Are Settings specific to an Account?

Discussion in 'Mac Basics and Help' started by Texas_Toast, Sep 10, 2017.

  1. Texas_Toast macrumors 6502a

    Texas_Toast

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    #1
    When you configure a new Mac by adjusting settings under Preferences, do those settings carry over to other accounts?

    For example, if I defined custom DNS servers in my Admin account, would they show in my standard account?

    Or if I require a password when my screensaver comes on, is that specific to an account, or is it a global setting that applies to all accounts on my Mac?

    Thanks.
     
  2. Lunder89, Sep 10, 2017
    Last edited: Sep 13, 2017

    Lunder89 macrumors 6502

    Lunder89

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    #2
    I don't know about the DNS setting, but I think the screensaver setting applies to all.
     
  3. ApfelKuchen macrumors 68030

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    Between the coasts
    #3
    Some settings are universal, others, fortunately, are unique to each user.

    Network Preferences are universal. No need to re-enter wifi passwords for each user account, or when accessing the Recovery system. Printers & Scanners is also universal, and, logically, so is Users & Groups.

    Others, like Mouse, Security & Privacy, Desktop & Screensavers, Sharing, Parental Controls, iCloud... individually set.

    Contrary to the previous post, screen saver settings do not apply to all. As I have multiple user accounts, I was able to confirm this quite easily. I have different desktops and screen savers for each user, and a different onset time for screen saver. (My regular admin account is customized to taste. I have another account that I use for testing purposes - that one is set to factory defaults, as I've had no need to modify them.)

    If you're capable of creating multiple user accounts, you're certainly capable of switching between them to check this for yourself.
     
  4. Texas_Toast thread starter macrumors 6502a

    Texas_Toast

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    #4
    Okay, good thing I asked. So there is some variance there. I was hoping to just set things in my Admin account and have any regular user account inherit everything, but I guess not.
     
  5. Texas_Toast thread starter macrumors 6502a

    Texas_Toast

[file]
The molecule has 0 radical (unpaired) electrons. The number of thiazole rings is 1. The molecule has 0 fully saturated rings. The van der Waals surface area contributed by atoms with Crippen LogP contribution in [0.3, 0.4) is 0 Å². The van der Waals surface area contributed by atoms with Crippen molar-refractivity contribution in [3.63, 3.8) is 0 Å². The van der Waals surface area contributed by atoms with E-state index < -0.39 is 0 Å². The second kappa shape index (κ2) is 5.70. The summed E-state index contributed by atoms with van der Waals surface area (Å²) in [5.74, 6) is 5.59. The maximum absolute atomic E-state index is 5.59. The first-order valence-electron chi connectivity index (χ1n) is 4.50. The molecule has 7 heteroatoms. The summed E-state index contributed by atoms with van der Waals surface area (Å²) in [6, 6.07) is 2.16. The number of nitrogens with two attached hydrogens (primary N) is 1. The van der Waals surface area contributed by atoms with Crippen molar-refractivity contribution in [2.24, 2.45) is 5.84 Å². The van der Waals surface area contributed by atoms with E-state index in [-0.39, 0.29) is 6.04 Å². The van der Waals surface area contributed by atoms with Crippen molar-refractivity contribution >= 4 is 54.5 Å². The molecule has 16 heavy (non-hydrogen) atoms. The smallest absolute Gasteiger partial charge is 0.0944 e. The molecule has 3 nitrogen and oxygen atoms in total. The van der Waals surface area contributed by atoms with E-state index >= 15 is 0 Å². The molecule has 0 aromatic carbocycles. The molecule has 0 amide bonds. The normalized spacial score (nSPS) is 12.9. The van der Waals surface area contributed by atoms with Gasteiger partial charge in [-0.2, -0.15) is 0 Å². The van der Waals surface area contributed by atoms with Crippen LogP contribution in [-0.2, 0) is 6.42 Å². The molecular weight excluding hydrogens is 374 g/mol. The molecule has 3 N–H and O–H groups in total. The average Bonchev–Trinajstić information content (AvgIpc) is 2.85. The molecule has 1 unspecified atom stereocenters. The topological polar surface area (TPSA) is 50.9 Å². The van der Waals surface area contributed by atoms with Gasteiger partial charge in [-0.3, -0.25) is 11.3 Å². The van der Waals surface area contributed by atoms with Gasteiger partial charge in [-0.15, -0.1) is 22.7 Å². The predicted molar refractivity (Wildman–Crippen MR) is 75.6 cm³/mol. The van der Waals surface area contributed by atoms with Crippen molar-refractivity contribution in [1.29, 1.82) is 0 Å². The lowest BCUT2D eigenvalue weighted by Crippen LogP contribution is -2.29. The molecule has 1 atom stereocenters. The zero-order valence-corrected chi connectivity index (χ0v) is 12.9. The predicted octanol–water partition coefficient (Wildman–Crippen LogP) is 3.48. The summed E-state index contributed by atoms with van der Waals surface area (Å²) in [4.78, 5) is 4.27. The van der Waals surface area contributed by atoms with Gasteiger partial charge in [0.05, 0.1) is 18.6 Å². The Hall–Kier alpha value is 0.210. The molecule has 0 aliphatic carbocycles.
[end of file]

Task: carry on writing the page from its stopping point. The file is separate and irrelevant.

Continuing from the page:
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    #5
    What about all of my Finder customizations? Are those shared between users?

    And what about applications, like all of my Firefox browser customizations?
     
  6. ApfelKuchen macrumors 68030

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    #6
    No.

    Each user account is intended to be used by a different person. You wouldn't want a change made by one person to affect all the other users.
     
  7. Texas_Toast thread starter macrumors 6502a

    Texas_Toast

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    #7
    True. So when I set up my admin account, I will basically have to do all of that same work over for my standard account short of a couple shared settings like network settings, correct?
     
  8. ApfelKuchen macrumors 68030

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    #8
    Right, for customization purposes, you may have a fair amount to re-do/duplicate.

    Are you setting up a separate standard account for yourself, in addition the Admin? Do you have a particular reason for doing that (letting others use your standard account, let's say)?
     
  9. Texas_Toast thread starter macrumors 6502a

    Texas_Toast

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    #9
    Well, a few things...

    First, I always create a basic "admin" account that is stripped down to do just that - administer my Mac. Then I create a "standard" account which I use for day to day purposes that is not an "admin". That way my daily account is safer and less likely to cause me to get hacked since it has less permissions.

    The conetxt of my OP is that I am writing a guide for myself (and other) on how I like to set up my Macs, and I started wondering if the chapters I wrote on setting up the admin parts would be redundant for the standard user if things carried over. Like I have a chapter on installing Finder, and another on setting up Firefox for the Admin. It sounds like I need to write similar chapters for the standard user, or maybe just say "See chapter under Admin section for setting up Finder and Firefox for the standard user".

    Hope that explains why I am asking about this?